I think there could be interesting technical considerations in the creation of this piece. For example heat is liberated as concrete sets and hardens. At what temperature would the inclusion melt (similar to the scorching aspects of Victoria Brown’s work (14-August-2015))? That attractive depth and cratering – is that related to air pockets, shrinkage, other factor(s)? How can this be manipulated?

Side note: My analytical and questioning faculties have returned. I find this piece interesting, aesthetically pleasing, decorative – but my reaction is different to that earlier. Curious.

Rebecca Fairley Investigating the Surface Qualities of Concrete through Creative Practice 2013 ​

Rebecca Fairley
Investigating the Surface Qualities of Concrete through Creative Practice 2013 ​

And it’s back. Subdued but back, that emotional response. In this image it looks like the folds of a fine-knit fabric formed part of the mould for the cast concrete. The surface texture of the (putative) fabric has been captured in great detail in the finished surface, but there is no trace of any actual fibres. The fine and deep texturing causes a range of depth of shadowing, an interest and complexity that attracts the eye and the hand.

Some ideas to take forward to my own exercises: don’t be precious – air pockets, cracks and flakey surfaces can all be attractive elements in a work; I definitely want to experiment with textiles to create surface texture; inclusions can be spread throughout a mix (like aggregate in concrete), or localised (particularly near the surface); mould release agents are a choice, not a necessity.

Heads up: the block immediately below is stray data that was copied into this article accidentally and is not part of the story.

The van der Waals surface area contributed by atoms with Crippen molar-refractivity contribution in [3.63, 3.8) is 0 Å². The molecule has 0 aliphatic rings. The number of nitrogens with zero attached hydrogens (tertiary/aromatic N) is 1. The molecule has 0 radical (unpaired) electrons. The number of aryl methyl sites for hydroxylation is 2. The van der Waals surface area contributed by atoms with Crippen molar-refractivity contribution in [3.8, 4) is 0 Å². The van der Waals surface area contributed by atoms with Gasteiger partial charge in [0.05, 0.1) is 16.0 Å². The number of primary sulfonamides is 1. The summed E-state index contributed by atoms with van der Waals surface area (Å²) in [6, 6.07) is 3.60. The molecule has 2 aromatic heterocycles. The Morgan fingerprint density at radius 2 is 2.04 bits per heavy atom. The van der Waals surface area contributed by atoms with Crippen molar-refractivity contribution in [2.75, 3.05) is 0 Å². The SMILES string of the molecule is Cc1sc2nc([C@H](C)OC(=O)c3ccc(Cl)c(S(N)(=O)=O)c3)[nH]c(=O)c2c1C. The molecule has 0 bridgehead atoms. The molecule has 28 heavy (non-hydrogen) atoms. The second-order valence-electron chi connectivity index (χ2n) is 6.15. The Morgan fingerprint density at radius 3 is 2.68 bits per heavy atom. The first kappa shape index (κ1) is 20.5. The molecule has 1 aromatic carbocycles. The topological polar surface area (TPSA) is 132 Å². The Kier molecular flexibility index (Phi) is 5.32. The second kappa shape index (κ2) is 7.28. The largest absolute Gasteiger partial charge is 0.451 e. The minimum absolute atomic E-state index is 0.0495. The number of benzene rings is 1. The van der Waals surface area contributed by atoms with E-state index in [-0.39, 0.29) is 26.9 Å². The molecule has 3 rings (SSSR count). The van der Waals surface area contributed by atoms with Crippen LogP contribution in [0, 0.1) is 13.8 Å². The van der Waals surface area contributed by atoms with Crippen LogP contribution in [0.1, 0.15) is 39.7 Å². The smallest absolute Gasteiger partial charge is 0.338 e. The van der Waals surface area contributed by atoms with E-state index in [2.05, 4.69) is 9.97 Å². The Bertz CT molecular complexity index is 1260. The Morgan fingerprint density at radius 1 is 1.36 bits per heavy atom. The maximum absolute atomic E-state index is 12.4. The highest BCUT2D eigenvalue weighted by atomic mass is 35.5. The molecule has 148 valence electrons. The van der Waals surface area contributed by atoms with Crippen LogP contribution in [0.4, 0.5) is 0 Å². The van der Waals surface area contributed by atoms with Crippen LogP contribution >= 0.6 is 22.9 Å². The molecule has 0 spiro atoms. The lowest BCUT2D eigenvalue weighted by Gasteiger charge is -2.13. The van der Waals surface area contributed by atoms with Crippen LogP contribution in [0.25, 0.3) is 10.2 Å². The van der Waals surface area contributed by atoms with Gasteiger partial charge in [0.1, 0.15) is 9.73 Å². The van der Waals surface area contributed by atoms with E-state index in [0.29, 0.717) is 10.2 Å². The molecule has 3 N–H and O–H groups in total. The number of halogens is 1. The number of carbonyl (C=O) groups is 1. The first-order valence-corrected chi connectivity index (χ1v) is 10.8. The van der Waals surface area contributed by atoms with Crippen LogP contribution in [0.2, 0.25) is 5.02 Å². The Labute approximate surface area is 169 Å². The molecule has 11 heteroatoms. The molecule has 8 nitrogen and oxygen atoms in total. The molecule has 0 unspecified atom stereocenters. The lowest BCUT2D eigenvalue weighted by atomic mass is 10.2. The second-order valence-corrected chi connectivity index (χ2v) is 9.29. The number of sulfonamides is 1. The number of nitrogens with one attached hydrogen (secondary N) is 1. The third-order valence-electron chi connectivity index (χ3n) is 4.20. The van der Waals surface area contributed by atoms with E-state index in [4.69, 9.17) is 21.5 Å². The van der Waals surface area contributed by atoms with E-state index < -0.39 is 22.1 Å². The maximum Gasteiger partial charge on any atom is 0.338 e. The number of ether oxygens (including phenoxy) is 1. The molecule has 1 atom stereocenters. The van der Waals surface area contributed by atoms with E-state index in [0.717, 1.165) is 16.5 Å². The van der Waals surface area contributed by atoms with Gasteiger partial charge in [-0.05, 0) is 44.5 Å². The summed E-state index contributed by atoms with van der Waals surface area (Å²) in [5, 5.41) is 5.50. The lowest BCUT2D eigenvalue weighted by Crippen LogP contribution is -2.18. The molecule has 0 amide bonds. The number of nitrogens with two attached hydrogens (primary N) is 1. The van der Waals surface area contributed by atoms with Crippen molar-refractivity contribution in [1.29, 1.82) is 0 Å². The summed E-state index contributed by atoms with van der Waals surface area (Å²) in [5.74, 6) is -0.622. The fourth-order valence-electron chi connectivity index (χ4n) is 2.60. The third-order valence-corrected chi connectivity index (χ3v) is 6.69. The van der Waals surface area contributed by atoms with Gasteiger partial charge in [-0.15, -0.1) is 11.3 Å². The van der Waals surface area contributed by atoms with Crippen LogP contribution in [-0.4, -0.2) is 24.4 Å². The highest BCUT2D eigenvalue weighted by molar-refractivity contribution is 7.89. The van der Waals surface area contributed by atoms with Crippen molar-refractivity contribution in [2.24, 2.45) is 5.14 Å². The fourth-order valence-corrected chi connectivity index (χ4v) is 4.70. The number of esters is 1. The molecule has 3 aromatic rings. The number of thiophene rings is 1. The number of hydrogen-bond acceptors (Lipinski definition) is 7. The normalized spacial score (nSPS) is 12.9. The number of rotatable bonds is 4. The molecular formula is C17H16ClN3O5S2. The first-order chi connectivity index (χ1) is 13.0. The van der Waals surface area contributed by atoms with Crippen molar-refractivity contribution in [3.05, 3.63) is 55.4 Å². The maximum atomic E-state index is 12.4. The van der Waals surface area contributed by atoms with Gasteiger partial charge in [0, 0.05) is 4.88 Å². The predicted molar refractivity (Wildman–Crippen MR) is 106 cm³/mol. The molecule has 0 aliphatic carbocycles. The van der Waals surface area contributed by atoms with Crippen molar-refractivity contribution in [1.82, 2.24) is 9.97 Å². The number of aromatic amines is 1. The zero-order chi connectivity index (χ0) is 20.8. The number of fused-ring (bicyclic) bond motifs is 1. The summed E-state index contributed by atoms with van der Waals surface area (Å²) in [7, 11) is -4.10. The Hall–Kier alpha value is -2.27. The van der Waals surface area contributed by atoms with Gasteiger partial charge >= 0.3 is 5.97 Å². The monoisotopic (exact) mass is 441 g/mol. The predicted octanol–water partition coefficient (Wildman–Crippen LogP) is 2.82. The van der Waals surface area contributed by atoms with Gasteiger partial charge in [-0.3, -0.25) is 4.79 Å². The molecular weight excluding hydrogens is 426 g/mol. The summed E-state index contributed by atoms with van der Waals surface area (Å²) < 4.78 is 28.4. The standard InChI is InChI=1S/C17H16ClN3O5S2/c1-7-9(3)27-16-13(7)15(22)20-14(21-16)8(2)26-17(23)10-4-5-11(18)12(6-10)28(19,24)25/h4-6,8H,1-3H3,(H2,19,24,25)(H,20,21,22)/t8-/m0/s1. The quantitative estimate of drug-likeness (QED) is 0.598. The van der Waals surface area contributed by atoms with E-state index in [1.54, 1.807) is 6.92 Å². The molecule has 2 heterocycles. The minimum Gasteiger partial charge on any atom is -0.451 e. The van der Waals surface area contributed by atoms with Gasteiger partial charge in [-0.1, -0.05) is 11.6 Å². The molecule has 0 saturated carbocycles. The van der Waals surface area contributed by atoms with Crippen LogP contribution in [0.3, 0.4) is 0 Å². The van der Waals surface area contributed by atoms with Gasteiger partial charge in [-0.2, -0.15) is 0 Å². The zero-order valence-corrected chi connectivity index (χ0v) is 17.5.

Finally, I’ve been reminded that both textiles and story-telling are very important to me in ways I find difficult to fathom. I would say that’s part of my personal voice – even when inarticulate.


T1-MMT-P3 Molding and casting – Artist Research: Rebecca Fairley
Textiles 1 – Mixed Media for Textiles
Part 3: Molding and casting
Artist Research: Rebecca Fairley

5 Responses to “T1-MMT-P3 Molding and casting – Artist Research: Rebecca Fairley”

  1. 1 JulieB August 22, 2015 at 7:56 am

    Really interesting reflection both on RF’s work and on your own responses.

  1. 1 T1-MMT-P3-p1 Molding from a surface – Polymorph | Fibres of Being Trackback on August 23, 2015 at 7:59 pm
  2. 2 T1-MMT-P3-p2 Casting with plaster | Fibres of Being Trackback on September 26, 2015 at 8:12 pm
  3. 3 T1-MMT-P5-s3 Vessel samples continued | Fibres of Being Trackback on February 14, 2016 at 7:37 pm